Select Committee on Public Accounts Minutes of Evidence


Supplementary memorandum submitted by The Council for Industry and Higher Education (CIHE)

  The NAO report on Widening Participation does not fully address the conundrum that lies at the heart of Government policy in this area. The Government's target that 50 per cent of young people should have some experience of higher education through a widening of current participation relies on the performance of Further Education colleges and certain Higher Education institutions. It is those with current high intakes from non-traditional backgrounds that offer the environment, support, courses and processes of learning that are most likely to appeal to such students. Yet it is also those institutions that are currently most financially vulnerable. Without changes in the financial support regime they will have to curtail their current activities. Further expansion would be most unlikely, especially if capabilities in certain disciplines or geographical locations were lost.

  It is understandable that those institutions running deficits should not be cross-subsidised indefinitely by the rest of the sector. A central issue is how improved efficiency can be combined with the effectiveness such institutions have at delivering the widening participation agenda.

  Funding methodologies are at the heart of this issue. First, there are high costs in reaching out and attracting those from non-traditional backgrounds into higher education. Secondly, there are higher costs in providing the education and personal support needed to enable such students to be retained and progress through their learning. Current funding methodologies do not offer long-term differentiated solutions at levels high enough to meet those costs. Certain "city challenge" initiatives are neither universal nor mainstream, while "5 per cent postcode premium" is inadequate and badly targeted.

  Thirdly, the removal of maintenance grants and their replacement by income contingent loans with a low repayment threshold, plus a myriad of confusing bursaries, leads to student debt, the spectre of debt and often excessive term-time paid work. Since employers appear not to value as much people from non-traditional backgrounds, the risk/reward equation is not so favourable for them. Their decision not to stay on at school and progress to higher education may well be perfectly rational. The returns to higher education are not evenly spread across social groups.

  Finally, lower retention is the flip-side of the widening participation coin. People from non-tradition backgrounds suffer a variety of personal, financial and other pressures. A London university with high non-retention rates surveyed students and found that only 4 per cent left for academic reasons. A recent IES report noted that many students change institutions and courses while others return (sometimes years later) to complete their studies. The Funding Councils' policy of seeking to claw-back funds where students have not completed the course on which they embarked, takes no account of this. It can affect the financial fortunes of precisely those institutions whose very survival and growth are central to the widening participation agenda. In further education, institutions received funding for those students in place at three census points in a year. This recognises, supports and rewards those institutions that have helped individuals take steps along the road. In higher education individuals could interrupt their studies, having completed a semester and gained academic credits, but be considered a drop out, leaving the institution having to repay all the funds. One London institution may have 2.5 million clawed back resulting in serious implications for its ability to deliver its widening participation mission. A closer alignment of the funding approaches would benefit institutions, students and help the Government achieve its widening participation and growth targets for higher education.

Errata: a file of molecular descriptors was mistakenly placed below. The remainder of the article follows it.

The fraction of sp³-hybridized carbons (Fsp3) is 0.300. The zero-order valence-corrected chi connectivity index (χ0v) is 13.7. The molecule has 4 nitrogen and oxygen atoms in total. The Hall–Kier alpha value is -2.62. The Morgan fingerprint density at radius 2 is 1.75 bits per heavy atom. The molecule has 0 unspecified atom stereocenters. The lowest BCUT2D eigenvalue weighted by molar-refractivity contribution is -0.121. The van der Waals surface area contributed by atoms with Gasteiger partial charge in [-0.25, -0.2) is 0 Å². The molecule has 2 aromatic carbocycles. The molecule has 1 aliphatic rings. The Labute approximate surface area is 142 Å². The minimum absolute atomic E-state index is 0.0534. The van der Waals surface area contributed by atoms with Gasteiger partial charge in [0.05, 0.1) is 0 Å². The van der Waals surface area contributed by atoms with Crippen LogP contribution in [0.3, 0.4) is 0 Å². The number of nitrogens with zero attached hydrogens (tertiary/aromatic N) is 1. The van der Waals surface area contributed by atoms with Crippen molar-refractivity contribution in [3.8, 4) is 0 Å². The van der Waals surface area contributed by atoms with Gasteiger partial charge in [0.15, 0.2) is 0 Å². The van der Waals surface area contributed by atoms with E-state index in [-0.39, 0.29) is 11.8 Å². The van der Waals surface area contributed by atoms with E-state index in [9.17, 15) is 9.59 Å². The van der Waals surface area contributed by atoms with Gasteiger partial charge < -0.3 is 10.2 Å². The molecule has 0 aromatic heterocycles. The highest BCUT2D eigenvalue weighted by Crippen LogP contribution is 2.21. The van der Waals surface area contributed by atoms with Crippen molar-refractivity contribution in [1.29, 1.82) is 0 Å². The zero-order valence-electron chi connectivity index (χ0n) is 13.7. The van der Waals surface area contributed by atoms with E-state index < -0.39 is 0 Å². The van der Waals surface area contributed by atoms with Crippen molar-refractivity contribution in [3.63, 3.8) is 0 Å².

We would make one other argument to expand a point made earlier: unless employers send signals that they value equally people from all backgrounds and can show evidence that they put this into practice, then many people from non-traditional backgrounds will continue (rightly) to be sceptical about the value of a degree. The risk/reward equation is weighted against them and no amount of exhortation or raising awareness about the higher education experience will change that. All links in the chain have to be considered and worked on. A focus on the HE/FE or HE/school interface (while important) is insufficient.

Mr Richard A Brown,

Chief Executive

The Council for Industry and Higher Education

January 2002


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